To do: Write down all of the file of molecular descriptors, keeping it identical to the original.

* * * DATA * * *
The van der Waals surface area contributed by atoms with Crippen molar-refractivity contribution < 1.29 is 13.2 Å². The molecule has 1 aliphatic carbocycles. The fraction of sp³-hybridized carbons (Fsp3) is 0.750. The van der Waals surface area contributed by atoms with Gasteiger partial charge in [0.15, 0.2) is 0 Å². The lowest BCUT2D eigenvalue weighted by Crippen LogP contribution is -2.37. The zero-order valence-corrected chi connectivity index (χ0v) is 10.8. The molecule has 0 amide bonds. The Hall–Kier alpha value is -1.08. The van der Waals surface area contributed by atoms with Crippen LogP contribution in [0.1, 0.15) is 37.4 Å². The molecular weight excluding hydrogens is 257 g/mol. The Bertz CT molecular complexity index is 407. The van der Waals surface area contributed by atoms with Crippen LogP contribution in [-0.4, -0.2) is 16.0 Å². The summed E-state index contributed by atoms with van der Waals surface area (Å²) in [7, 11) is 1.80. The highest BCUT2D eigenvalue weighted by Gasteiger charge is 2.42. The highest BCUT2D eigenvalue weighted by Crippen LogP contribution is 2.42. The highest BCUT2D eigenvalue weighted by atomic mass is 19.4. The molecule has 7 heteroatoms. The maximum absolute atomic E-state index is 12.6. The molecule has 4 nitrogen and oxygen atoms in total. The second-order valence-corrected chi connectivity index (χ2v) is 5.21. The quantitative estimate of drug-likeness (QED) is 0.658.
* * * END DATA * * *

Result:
The van der Waals surface area contributed by atoms with Crippen molar-refractivity contribution < 1.29 is 13.2 Å². The molecule has 1 aliphatic carbocycles. The fraction of sp³-hybridized carbons (Fsp3) is 0.750. The van der Waals surface area contributed by atoms with Gasteiger partial charge in [0.15, 0.2) is 0 Å². The lowest BCUT2D eigenvalue weighted by Crippen LogP contribution is -2.37. The zero-order valence-corrected chi connectivity index (χ0v) is 10.8. The molecule has 0 amide bonds. The Hall–Kier alpha value is -1.08. The van der Waals surface area contributed by atoms with Crippen LogP contribution in [0.1, 0.15) is 37.4 Å². The molecular weight excluding hydrogens is 257 g/mol. The Bertz CT molecular complexity index is 407. The van der Waals surface area contributed by atoms with Crippen LogP contribution in [-0.4, -0.2) is 16.0 Å². The summed E-state index contributed by atoms with van der Waals surface area (Å²) in [7, 11) is 1.80. The highest BCUT2D eigenvalue weighted by Gasteiger charge is 2.42. The highest BCUT2D eigenvalue weighted by Crippen LogP contribution is 2.42. The highest BCUT2D eigenvalue weighted by atomic mass is 19.4. The molecule has 7 heteroatoms. The maximum absolute atomic E-state index is 12.6. The molecule has 4 nitrogen and oxygen atoms in total. The second-order valence-corrected chi connectivity index (χ2v) is 5.21. The quantitative estimate of drug-likeness (QED) is 0.658.